ENTERTAINMENT
September 29, 1997
Thank you for publishing Father Gregory Coiro's comments on Robert Gober's so-called art at the Museum of Contemporary Art ("Gober Exhibition Insults Virgin Mary," Counterpunch, Sept. 22). I was one of those who have been insulted by Gober's senseless work. He may be the master of his craft, but this does not give him the license to insult anyone. To those who do not understand this feeling, it is like seeing your own mother's picture covered by graffiti. You see, we address the Blessed Virgin as "Mother."
ENTERTAINMENT
September 9, 1997 | CHRISTOPHER KNIGHT, TIMES ART CRITIC
One of the great things about Robert Gober's extravagant new installation at the Museum of Contemporary Art is that virtually every bit of it has been fabricated from scratch. Today, the genre of installation art usually means that an artist has gone shopping for commercially made objects, which he then carefully alters for display; by contrast, Gober's robust enthusiasm for actually making the myriad things in his piece carries the unexpected force of shock.
ENTERTAINMENT
February 11, 2007 | Suzanne Muchnic, Times Staff Writer
"MY work is very hard to take apart," says Vija Celmins, gazing around the exhibition of her drawings at the Hammer Museum. "That's why I am always talking about it." Always? Her conversations with artists Chuck Close and Robert Gober are available in books, and she recently talked to Hammer chief curator Gary Garrels in a public program that filled the museum's Billy Wilder Theater. But the works in her show still raise questions.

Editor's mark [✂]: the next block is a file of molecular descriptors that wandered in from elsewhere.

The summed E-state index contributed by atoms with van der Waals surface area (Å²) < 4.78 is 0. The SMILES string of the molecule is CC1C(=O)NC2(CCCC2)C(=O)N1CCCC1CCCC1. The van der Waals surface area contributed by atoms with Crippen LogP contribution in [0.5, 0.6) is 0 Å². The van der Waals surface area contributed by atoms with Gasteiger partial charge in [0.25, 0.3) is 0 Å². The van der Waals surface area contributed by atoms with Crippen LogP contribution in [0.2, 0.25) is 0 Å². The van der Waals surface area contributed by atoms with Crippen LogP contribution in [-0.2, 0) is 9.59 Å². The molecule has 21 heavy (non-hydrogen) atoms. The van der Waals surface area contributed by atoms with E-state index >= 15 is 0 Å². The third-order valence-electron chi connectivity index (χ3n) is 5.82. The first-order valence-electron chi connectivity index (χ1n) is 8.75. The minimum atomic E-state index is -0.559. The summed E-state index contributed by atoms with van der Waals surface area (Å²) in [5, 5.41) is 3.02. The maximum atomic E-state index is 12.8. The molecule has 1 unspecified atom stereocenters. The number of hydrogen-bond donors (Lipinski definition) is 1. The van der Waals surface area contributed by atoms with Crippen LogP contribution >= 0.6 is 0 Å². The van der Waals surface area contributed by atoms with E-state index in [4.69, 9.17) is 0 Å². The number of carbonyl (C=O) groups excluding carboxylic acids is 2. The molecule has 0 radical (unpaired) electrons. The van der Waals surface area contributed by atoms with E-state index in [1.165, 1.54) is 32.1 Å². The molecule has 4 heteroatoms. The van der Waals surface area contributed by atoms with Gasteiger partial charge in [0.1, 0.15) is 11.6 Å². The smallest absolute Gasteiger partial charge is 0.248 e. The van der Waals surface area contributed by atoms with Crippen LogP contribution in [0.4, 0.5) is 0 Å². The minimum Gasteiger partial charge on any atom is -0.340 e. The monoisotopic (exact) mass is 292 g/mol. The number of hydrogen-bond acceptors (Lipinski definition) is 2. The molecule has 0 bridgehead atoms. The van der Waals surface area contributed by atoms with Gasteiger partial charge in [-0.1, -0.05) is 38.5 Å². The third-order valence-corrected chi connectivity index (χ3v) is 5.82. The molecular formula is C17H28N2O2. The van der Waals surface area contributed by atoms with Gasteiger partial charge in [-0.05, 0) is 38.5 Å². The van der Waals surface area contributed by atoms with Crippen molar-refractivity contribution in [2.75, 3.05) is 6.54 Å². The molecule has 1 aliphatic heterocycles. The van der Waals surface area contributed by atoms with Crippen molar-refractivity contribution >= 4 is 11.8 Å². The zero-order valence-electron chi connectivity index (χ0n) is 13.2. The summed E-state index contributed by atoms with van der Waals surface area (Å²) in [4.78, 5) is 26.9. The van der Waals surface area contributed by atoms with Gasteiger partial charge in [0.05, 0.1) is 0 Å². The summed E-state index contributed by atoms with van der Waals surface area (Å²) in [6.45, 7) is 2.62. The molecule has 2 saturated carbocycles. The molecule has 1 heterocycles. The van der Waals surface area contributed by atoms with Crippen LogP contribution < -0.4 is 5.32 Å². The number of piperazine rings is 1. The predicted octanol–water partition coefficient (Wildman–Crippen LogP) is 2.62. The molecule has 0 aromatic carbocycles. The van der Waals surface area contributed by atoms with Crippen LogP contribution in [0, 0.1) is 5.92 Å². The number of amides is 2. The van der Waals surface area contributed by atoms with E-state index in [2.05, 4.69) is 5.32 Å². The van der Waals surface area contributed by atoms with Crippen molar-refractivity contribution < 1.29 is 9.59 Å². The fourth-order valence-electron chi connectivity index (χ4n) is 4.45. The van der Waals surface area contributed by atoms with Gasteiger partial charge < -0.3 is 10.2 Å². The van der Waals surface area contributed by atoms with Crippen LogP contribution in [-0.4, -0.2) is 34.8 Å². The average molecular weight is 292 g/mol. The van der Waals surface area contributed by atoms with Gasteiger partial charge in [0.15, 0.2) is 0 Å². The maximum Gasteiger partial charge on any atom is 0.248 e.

ENTERTAINMENT
September 9, 1997 | CHRISTOPHER KNIGHT, TIMES ART CRITIC
One of the great things about Robert Gober's extravagant new installation at the Museum of Contemporary Art is that virtually every bit of it has been fabricated from scratch. Today, the genre of installation art usually means that an artist has gone shopping for commercially made objects, which he then carefully alters for display; by contrast, Gober's robust enthusiasm for actually making the myriad things in his piece carries the unexpected force of shock.
ENTERTAINMENT
August 31, 1997 | Suzanne Muchnic, Suzanne Muchnic is The Times' art writer
Since its opening in 1983, the Museum of Contemporary Art's cavernous space in Little Tokyo has been the scene of many startling sights. Sculptor Chris Burden has excavated a massive hole in the building's concrete floor; Ann Carlson and Mary Ellen Strom have installed a live rodeo, complete with horse; dancers in the Elizabeth Streb Ringside company have crashed through plate glass walls and bounced off spring-loaded floors.
ENTERTAINMENT
November 17, 1991 | SUZANNE MUCHNIC, Suzanne Muchnic is a Times staff writer
"It's a great opportunity to show my work in a historical place in the middle of Paris," New York artist Robert Gober said. "The Jeu de Paume has high visibility and there's a lot of curiosity about it because it's new." As the art world knows, the Galerie Nationale du Jeu de Paume--where Gober's exhibition continues to Dec. 1--is not really new. Constructed in 1861 under Napoleon III as an indoor sports pavilion, the building has been used to display art since 1909.